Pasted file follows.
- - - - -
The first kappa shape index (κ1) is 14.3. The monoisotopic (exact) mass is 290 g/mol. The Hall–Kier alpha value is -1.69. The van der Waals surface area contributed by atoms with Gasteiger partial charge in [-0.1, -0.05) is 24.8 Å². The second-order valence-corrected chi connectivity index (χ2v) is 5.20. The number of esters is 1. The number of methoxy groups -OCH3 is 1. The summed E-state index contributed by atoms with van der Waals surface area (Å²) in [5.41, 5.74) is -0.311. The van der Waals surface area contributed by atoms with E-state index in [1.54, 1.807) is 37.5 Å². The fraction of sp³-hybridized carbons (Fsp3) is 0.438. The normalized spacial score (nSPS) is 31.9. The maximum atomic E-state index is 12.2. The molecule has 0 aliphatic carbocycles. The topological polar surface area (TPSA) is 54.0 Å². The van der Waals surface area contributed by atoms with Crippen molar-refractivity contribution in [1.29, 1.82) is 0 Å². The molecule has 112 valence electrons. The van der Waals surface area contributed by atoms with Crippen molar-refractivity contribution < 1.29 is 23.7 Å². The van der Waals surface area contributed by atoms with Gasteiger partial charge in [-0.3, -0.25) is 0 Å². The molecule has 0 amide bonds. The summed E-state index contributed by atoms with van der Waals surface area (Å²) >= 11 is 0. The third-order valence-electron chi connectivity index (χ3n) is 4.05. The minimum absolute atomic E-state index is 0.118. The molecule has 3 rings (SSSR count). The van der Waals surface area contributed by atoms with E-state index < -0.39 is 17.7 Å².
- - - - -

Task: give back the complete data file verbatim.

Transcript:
The first kappa shape index (κ1) is 14.3. The monoisotopic (exact) mass is 290 g/mol. The Hall–Kier alpha value is -1.69. The van der Waals surface area contributed by atoms with Gasteiger partial charge in [-0.1, -0.05) is 24.8 Å². The second-order valence-corrected chi connectivity index (χ2v) is 5.20. The number of esters is 1. The number of methoxy groups -OCH3 is 1. The summed E-state index contributed by atoms with van der Waals surface area (Å²) in [5.41, 5.74) is -0.311. The van der Waals surface area contributed by atoms with E-state index in [1.54, 1.807) is 37.5 Å². The fraction of sp³-hybridized carbons (Fsp3) is 0.438. The normalized spacial score (nSPS) is 31.9. The maximum atomic E-state index is 12.2. The molecule has 0 aliphatic carbocycles. The topological polar surface area (TPSA) is 54.0 Å². The van der Waals surface area contributed by atoms with Crippen molar-refractivity contribution in [1.29, 1.82) is 0 Å². The molecule has 112 valence electrons. The van der Waals surface area contributed by atoms with Crippen molar-refractivity contribution < 1.29 is 23.7 Å². The van der Waals surface area contributed by atoms with Gasteiger partial charge in [-0.3, -0.25) is 0 Å². The molecule has 0 amide bonds. The summed E-state index contributed by atoms with van der Waals surface area (Å²) >= 11 is 0. The third-order valence-electron chi connectivity index (χ3n) is 4.05. The minimum absolute atomic E-state index is 0.118. The molecule has 3 rings (SSSR count). The van der Waals surface area contributed by atoms with E-state index < -0.39 is 17.7 Å².